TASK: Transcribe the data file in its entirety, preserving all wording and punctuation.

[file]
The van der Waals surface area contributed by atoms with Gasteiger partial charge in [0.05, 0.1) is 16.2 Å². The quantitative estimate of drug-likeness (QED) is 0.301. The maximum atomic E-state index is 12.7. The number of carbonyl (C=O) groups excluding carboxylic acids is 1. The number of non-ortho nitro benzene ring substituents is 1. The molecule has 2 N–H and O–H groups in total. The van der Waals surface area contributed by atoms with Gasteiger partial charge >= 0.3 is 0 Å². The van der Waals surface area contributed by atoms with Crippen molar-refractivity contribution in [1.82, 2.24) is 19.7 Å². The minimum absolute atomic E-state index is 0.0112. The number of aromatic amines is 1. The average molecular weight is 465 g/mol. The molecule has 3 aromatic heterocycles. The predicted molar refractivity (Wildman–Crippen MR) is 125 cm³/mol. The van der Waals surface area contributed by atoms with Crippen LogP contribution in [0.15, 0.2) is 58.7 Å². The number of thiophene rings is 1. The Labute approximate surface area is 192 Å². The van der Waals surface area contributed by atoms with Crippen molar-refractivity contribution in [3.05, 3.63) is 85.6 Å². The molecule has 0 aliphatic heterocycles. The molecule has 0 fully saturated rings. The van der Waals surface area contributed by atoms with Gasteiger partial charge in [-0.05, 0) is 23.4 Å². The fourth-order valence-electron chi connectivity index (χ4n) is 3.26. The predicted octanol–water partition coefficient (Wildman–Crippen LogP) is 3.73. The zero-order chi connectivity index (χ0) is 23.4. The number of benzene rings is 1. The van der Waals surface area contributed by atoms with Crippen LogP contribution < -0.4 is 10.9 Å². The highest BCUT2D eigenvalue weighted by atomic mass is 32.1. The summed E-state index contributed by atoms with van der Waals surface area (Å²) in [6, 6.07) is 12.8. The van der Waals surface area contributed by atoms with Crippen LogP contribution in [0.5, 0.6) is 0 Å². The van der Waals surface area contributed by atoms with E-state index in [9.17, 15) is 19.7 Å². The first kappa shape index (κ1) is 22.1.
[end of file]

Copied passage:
The van der Waals surface area contributed by atoms with Gasteiger partial charge in [0.05, 0.1) is 16.2 Å². The quantitative estimate of drug-likeness (QED) is 0.301. The maximum atomic E-state index is 12.7. The number of carbonyl (C=O) groups excluding carboxylic acids is 1. The number of non-ortho nitro benzene ring substituents is 1. The molecule has 2 N–H and O–H groups in total. The van der Waals surface area contributed by atoms with Gasteiger partial charge >= 0.3 is 0 Å². The van der Waals surface area contributed by atoms with Crippen molar-refractivity contribution in [1.82, 2.24) is 19.7 Å². The minimum absolute atomic E-state index is 0.0112. The number of aromatic amines is 1. The average molecular weight is 465 g/mol. The molecule has 3 aromatic heterocycles. The predicted molar refractivity (Wildman–Crippen MR) is 125 cm³/mol. The van der Waals surface area contributed by atoms with Crippen LogP contribution in [0.15, 0.2) is 58.7 Å². The number of thiophene rings is 1. The Labute approximate surface area is 192 Å². The van der Waals surface area contributed by atoms with Crippen molar-refractivity contribution in [3.05, 3.63) is 85.6 Å². The molecule has 0 aliphatic heterocycles. The molecule has 0 fully saturated rings. The van der Waals surface area contributed by atoms with Gasteiger partial charge in [-0.05, 0) is 23.4 Å². The fourth-order valence-electron chi connectivity index (χ4n) is 3.26. The predicted octanol–water partition coefficient (Wildman–Crippen LogP) is 3.73. The zero-order chi connectivity index (χ0) is 23.4. The number of benzene rings is 1. The van der Waals surface area contributed by atoms with Crippen LogP contribution < -0.4 is 10.9 Å². The highest BCUT2D eigenvalue weighted by atomic mass is 32.1. The summed E-state index contributed by atoms with van der Waals surface area (Å²) in [6, 6.07) is 12.8. The van der Waals surface area contributed by atoms with Crippen LogP contribution in [0.5, 0.6) is 0 Å². The van der Waals surface area contributed by atoms with E-state index in [9.17, 15) is 19.7 Å². The first kappa shape index (κ1) is 22.1.